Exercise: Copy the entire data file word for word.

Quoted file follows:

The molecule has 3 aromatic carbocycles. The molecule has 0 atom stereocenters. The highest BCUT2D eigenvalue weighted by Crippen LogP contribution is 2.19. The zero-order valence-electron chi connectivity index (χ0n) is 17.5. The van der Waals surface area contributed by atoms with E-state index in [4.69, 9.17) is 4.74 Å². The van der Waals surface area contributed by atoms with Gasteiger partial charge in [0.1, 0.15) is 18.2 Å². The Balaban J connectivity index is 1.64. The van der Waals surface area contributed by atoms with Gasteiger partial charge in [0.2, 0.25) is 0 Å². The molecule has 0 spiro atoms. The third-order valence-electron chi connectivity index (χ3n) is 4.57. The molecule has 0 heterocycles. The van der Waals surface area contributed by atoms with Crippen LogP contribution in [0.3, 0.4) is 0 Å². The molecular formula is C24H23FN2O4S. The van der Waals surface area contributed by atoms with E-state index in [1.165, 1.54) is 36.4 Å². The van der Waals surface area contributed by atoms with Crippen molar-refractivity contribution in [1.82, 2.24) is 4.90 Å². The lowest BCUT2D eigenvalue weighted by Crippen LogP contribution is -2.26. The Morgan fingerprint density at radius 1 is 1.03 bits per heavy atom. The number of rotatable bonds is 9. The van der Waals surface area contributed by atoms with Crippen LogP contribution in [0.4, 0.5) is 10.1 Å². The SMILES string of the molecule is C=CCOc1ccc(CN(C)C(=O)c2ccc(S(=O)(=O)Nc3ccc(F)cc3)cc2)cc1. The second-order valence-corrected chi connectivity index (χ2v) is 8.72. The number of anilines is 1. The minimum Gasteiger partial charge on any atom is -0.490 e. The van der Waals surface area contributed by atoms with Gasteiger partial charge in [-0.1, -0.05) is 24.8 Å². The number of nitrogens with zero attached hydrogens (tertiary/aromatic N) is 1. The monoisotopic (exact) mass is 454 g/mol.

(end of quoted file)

The molecule has 3 aromatic carbocycles. The molecule has 0 atom stereocenters. The highest BCUT2D eigenvalue weighted by Crippen LogP contribution is 2.19. The zero-order valence-electron chi connectivity index (χ0n) is 17.5. The van der Waals surface area contributed by atoms with E-state index in [4.69, 9.17) is 4.74 Å². The van der Waals surface area contributed by atoms with Gasteiger partial charge in [0.1, 0.15) is 18.2 Å². The Balaban J connectivity index is 1.64. The van der Waals surface area contributed by atoms with Gasteiger partial charge in [0.2, 0.25) is 0 Å². The molecule has 0 spiro atoms. The third-order valence-electron chi connectivity index (χ3n) is 4.57. The molecule has 0 heterocycles. The van der Waals surface area contributed by atoms with Crippen LogP contribution in [0.3, 0.4) is 0 Å². The molecular formula is C24H23FN2O4S. The van der Waals surface area contributed by atoms with E-state index in [1.165, 1.54) is 36.4 Å². The van der Waals surface area contributed by atoms with Crippen molar-refractivity contribution in [1.82, 2.24) is 4.90 Å². The lowest BCUT2D eigenvalue weighted by Crippen LogP contribution is -2.26. The Morgan fingerprint density at radius 1 is 1.03 bits per heavy atom. The number of rotatable bonds is 9. The van der Waals surface area contributed by atoms with Crippen LogP contribution in [0.4, 0.5) is 10.1 Å². The SMILES string of the molecule is C=CCOc1ccc(CN(C)C(=O)c2ccc(S(=O)(=O)Nc3ccc(F)cc3)cc2)cc1. The second-order valence-corrected chi connectivity index (χ2v) is 8.72. The number of anilines is 1. The minimum Gasteiger partial charge on any atom is -0.490 e. The van der Waals surface area contributed by atoms with Gasteiger partial charge in [-0.1, -0.05) is 24.8 Å². The number of nitrogens with zero attached hydrogens (tertiary/aromatic N) is 1. The monoisotopic (exact) mass is 454 g/mol.